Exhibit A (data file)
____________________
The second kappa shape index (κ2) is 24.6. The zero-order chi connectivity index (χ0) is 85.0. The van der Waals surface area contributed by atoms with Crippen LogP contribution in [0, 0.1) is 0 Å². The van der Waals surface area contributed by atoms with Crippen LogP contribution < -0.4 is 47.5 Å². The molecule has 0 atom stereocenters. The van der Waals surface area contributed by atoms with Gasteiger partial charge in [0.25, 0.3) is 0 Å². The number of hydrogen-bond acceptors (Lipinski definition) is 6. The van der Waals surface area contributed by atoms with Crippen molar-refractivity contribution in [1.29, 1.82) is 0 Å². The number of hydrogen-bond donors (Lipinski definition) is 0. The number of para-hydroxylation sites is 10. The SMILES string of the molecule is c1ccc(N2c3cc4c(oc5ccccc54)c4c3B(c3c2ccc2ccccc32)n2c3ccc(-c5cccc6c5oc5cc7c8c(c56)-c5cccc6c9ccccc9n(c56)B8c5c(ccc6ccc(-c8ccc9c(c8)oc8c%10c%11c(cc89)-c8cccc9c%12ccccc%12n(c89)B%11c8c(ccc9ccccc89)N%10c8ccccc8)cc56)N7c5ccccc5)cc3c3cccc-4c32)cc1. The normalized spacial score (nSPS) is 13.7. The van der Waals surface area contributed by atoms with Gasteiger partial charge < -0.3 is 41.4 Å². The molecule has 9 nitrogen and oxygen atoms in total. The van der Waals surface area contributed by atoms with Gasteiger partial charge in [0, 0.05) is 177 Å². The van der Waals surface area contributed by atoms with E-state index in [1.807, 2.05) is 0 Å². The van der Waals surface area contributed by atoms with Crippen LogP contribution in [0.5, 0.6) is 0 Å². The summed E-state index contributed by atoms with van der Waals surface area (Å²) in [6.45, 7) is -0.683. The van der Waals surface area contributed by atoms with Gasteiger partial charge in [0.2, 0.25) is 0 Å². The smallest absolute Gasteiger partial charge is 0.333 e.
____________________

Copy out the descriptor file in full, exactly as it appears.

The second kappa shape index (κ2) is 24.6. The zero-order chi connectivity index (χ0) is 85.0. The van der Waals surface area contributed by atoms with Crippen LogP contribution in [0, 0.1) is 0 Å². The van der Waals surface area contributed by atoms with Crippen LogP contribution < -0.4 is 47.5 Å². The molecule has 0 atom stereocenters. The van der Waals surface area contributed by atoms with Gasteiger partial charge in [0.25, 0.3) is 0 Å². The number of hydrogen-bond acceptors (Lipinski definition) is 6. The van der Waals surface area contributed by atoms with Crippen molar-refractivity contribution in [1.29, 1.82) is 0 Å². The number of hydrogen-bond donors (Lipinski definition) is 0. The number of para-hydroxylation sites is 10. The SMILES string of the molecule is c1ccc(N2c3cc4c(oc5ccccc54)c4c3B(c3c2ccc2ccccc32)n2c3ccc(-c5cccc6c5oc5cc7c8c(c56)-c5cccc6c9ccccc9n(c56)B8c5c(ccc6ccc(-c8ccc9c(c8)oc8c%10c%11c(cc89)-c8cccc9c%12ccccc%12n(c89)B%11c8c(ccc9ccccc89)N%10c8ccccc8)cc56)N7c5ccccc5)cc3c3cccc-4c32)cc1. The normalized spacial score (nSPS) is 13.7. The van der Waals surface area contributed by atoms with Gasteiger partial charge < -0.3 is 41.4 Å². The molecule has 9 nitrogen and oxygen atoms in total. The van der Waals surface area contributed by atoms with Gasteiger partial charge in [0, 0.05) is 177 Å². The van der Waals surface area contributed by atoms with E-state index in [1.807, 2.05) is 0 Å². The van der Waals surface area contributed by atoms with Crippen LogP contribution in [0.5, 0.6) is 0 Å². The summed E-state index contributed by atoms with van der Waals surface area (Å²) in [6.45, 7) is -0.683. The van der Waals surface area contributed by atoms with Gasteiger partial charge in [0.2, 0.25) is 0 Å². The smallest absolute Gasteiger partial charge is 0.333 e.